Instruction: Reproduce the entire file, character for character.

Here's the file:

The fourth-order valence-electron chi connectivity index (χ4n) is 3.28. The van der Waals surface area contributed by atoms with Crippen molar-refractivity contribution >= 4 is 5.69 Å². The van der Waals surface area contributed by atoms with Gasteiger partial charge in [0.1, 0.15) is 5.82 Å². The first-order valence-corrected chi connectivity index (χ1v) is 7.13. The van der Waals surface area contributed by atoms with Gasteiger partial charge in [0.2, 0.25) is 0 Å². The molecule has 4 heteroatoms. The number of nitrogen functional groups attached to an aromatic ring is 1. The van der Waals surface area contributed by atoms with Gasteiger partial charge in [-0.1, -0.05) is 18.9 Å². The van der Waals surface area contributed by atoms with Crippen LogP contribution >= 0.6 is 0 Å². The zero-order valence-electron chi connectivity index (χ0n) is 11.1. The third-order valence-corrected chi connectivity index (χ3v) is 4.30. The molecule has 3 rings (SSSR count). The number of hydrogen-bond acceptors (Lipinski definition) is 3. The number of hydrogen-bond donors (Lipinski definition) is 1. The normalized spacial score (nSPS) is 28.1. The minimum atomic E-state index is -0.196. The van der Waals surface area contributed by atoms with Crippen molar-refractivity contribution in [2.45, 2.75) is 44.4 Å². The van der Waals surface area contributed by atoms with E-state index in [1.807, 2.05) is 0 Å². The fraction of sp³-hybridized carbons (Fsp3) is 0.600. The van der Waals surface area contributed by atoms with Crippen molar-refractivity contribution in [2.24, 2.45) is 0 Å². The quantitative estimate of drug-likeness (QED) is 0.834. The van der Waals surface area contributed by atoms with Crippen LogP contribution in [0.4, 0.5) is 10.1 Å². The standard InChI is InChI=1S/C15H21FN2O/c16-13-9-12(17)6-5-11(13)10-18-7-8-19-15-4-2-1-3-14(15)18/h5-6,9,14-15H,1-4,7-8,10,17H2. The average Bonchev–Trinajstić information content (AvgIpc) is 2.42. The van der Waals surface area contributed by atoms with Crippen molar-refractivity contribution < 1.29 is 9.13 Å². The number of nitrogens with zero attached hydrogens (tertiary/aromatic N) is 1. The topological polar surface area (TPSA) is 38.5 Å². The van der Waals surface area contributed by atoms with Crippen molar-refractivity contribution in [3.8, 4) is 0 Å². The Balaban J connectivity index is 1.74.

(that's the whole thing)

The fourth-order valence-electron chi connectivity index (χ4n) is 3.28. The van der Waals surface area contributed by atoms with Crippen molar-refractivity contribution >= 4 is 5.69 Å². The van der Waals surface area contributed by atoms with Gasteiger partial charge in [0.1, 0.15) is 5.82 Å². The first-order valence-corrected chi connectivity index (χ1v) is 7.13. The van der Waals surface area contributed by atoms with Gasteiger partial charge in [0.2, 0.25) is 0 Å². The molecule has 4 heteroatoms. The number of nitrogen functional groups attached to an aromatic ring is 1. The van der Waals surface area contributed by atoms with Gasteiger partial charge in [-0.1, -0.05) is 18.9 Å². The van der Waals surface area contributed by atoms with Crippen LogP contribution >= 0.6 is 0 Å². The zero-order valence-electron chi connectivity index (χ0n) is 11.1. The third-order valence-corrected chi connectivity index (χ3v) is 4.30. The molecule has 3 rings (SSSR count). The number of hydrogen-bond acceptors (Lipinski definition) is 3. The number of hydrogen-bond donors (Lipinski definition) is 1. The normalized spacial score (nSPS) is 28.1. The minimum atomic E-state index is -0.196. The van der Waals surface area contributed by atoms with Crippen molar-refractivity contribution in [2.45, 2.75) is 44.4 Å². The van der Waals surface area contributed by atoms with E-state index in [1.807, 2.05) is 0 Å². The fraction of sp³-hybridized carbons (Fsp3) is 0.600. The van der Waals surface area contributed by atoms with Crippen molar-refractivity contribution in [2.24, 2.45) is 0 Å². The quantitative estimate of drug-likeness (QED) is 0.834. The van der Waals surface area contributed by atoms with Crippen LogP contribution in [0.4, 0.5) is 10.1 Å². The standard InChI is InChI=1S/C15H21FN2O/c16-13-9-12(17)6-5-11(13)10-18-7-8-19-15-4-2-1-3-14(15)18/h5-6,9,14-15H,1-4,7-8,10,17H2. The average Bonchev–Trinajstić information content (AvgIpc) is 2.42. The van der Waals surface area contributed by atoms with Crippen molar-refractivity contribution < 1.29 is 9.13 Å². The number of nitrogens with zero attached hydrogens (tertiary/aromatic N) is 1. The topological polar surface area (TPSA) is 38.5 Å². The van der Waals surface area contributed by atoms with Crippen molar-refractivity contribution in [3.8, 4) is 0 Å². The Balaban J connectivity index is 1.74.